orisha

noun
ori·​sha | \ ˈȯr-ə-ˌshä How to pronounce orisha (audio) \
plural orishas also orisha

Definition of orisha

: a Yoruba deity also : one identified with a Roman Catholic saint in Santeria

Examples of orisha in a Sentence

Recent Examples on the Web An intermediary orisha, Esu serves as the messenger between the priest and Ifa, as the two spirits are close companions to each other. NOLA.com, "Yoruba priests use divination tray to answer questions, solve dilemmas in the community," 1 Sep. 2020 The carved face on the tray represents an orisha, Esu, a messenger from the deities. NOLA.com, "Yoruba priests use divination tray to answer questions, solve dilemmas in the community," 1 Sep. 2020 The paintings are inspired in part by an orisha (god) in the West African religion of Yoruba named Ori, which means head. Darryl Ratcliff, Dallas News, "Artist Oshay Green’s exploration of ritual practice is bursting with life and wonder," 13 May 2020 Oxum is the orisha of love, commonly represented as a woman dressed in yellow and holding a mirror. Kiratiana Freelon, The Root, "For the Love of God? Evangelical Drug Traffickers Are Terrorizing Practitioners of Afro-Brazilian Religions," 16 Dec. 2017 The Yoruba religion has more than 400 orishas like her, representatives of the supreme god Olodumare. Femke Van Zeijl, New York Times, "In Sacred Grove in Nigeria, Worship and Connection," 13 Dec. 2016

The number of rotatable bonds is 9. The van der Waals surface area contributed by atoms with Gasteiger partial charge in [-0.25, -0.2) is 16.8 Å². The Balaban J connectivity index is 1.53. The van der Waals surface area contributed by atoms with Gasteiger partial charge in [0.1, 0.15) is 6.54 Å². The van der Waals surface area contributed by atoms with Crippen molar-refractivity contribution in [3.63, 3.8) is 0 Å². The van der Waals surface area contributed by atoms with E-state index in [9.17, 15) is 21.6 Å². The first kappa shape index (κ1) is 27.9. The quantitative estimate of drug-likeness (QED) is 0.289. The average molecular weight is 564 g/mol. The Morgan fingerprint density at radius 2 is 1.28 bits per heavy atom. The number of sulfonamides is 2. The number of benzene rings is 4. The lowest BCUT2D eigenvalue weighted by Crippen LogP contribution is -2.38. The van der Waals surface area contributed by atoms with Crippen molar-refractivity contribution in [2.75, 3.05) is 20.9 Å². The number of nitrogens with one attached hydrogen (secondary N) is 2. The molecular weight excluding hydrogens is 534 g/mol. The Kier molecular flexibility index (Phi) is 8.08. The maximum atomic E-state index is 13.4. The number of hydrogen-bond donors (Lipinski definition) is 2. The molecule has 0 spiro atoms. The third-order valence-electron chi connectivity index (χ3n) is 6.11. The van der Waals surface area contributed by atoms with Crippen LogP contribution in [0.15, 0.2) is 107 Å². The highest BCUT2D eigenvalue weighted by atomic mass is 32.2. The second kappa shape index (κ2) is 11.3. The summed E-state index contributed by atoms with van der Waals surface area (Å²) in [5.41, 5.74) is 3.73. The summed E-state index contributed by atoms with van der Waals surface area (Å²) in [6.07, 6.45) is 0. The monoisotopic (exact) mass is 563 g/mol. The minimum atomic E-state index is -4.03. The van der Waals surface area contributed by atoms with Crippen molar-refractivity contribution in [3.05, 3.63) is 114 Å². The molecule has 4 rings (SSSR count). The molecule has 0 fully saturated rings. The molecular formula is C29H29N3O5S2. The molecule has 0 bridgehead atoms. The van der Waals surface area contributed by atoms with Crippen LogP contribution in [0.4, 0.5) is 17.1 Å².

These example sentences are selected automatically from various online news sources to reflect current usage of the word 'orisha.' Views expressed in the examples do not represent the opinion of Merriam-Webster or its editors. Send us feedback.

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First Known Use of orisha

1854, in the meaning defined above

History and Etymology for orisha

Yoruba òrìṣà

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Cite this Entry

“Orisha.” Merriam-Webster.com Dictionary, Merriam-Webster, https://www.merriam-webster.com/dictionary/orisha. Accessed 26 Feb. 2021.

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Britannica.com: Encyclopedia article about orisha

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